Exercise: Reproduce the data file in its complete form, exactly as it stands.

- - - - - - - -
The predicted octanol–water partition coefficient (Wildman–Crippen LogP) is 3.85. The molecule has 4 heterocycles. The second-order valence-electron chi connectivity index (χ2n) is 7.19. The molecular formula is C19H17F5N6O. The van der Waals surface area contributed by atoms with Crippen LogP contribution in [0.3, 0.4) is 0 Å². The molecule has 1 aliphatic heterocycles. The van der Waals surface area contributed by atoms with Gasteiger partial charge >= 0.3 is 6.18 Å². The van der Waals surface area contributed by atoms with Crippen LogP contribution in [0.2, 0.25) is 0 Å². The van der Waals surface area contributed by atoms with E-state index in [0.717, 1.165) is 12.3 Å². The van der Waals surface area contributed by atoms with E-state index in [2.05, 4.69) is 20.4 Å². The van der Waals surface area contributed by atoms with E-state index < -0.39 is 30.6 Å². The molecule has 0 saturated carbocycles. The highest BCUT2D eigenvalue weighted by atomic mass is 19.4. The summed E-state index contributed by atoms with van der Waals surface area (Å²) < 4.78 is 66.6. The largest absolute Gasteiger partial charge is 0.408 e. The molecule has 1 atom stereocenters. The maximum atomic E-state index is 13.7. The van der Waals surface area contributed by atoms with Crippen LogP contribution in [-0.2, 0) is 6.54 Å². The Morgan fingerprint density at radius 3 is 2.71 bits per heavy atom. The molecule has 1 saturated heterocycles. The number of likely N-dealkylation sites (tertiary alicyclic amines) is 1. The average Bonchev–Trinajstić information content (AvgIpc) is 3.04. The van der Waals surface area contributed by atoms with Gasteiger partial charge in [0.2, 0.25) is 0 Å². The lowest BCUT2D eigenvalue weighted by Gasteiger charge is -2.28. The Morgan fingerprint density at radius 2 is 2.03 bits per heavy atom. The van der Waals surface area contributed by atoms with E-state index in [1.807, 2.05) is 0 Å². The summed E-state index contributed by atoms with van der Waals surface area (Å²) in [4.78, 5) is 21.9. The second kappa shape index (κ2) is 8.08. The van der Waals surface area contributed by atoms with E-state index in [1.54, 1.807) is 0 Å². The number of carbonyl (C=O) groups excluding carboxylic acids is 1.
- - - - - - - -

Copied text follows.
The predicted octanol–water partition coefficient (Wildman–Crippen LogP) is 3.85. The molecule has 4 heterocycles. The second-order valence-electron chi connectivity index (χ2n) is 7.19. The molecular formula is C19H17F5N6O. The van der Waals surface area contributed by atoms with Crippen LogP contribution in [0.3, 0.4) is 0 Å². The molecule has 1 aliphatic heterocycles. The van der Waals surface area contributed by atoms with Gasteiger partial charge >= 0.3 is 6.18 Å². The van der Waals surface area contributed by atoms with Crippen LogP contribution in [0.2, 0.25) is 0 Å². The van der Waals surface area contributed by atoms with E-state index in [0.717, 1.165) is 12.3 Å². The van der Waals surface area contributed by atoms with E-state index in [2.05, 4.69) is 20.4 Å². The van der Waals surface area contributed by atoms with E-state index < -0.39 is 30.6 Å². The molecule has 0 saturated carbocycles. The highest BCUT2D eigenvalue weighted by atomic mass is 19.4. The summed E-state index contributed by atoms with van der Waals surface area (Å²) < 4.78 is 66.6. The largest absolute Gasteiger partial charge is 0.408 e. The molecule has 1 atom stereocenters. The maximum atomic E-state index is 13.7. The van der Waals surface area contributed by atoms with Crippen LogP contribution in [-0.2, 0) is 6.54 Å². The Morgan fingerprint density at radius 3 is 2.71 bits per heavy atom. The molecule has 1 saturated heterocycles. The number of likely N-dealkylation sites (tertiary alicyclic amines) is 1. The average Bonchev–Trinajstić information content (AvgIpc) is 3.04. The van der Waals surface area contributed by atoms with Gasteiger partial charge in [0.2, 0.25) is 0 Å². The lowest BCUT2D eigenvalue weighted by Gasteiger charge is -2.28. The Morgan fingerprint density at radius 2 is 2.03 bits per heavy atom. The van der Waals surface area contributed by atoms with E-state index in [1.807, 2.05) is 0 Å². The summed E-state index contributed by atoms with van der Waals surface area (Å²) in [4.78, 5) is 21.9. The second kappa shape index (κ2) is 8.08. The van der Waals surface area contributed by atoms with E-state index in [1.54, 1.807) is 0 Å². The number of carbonyl (C=O) groups excluding carboxylic acids is 1.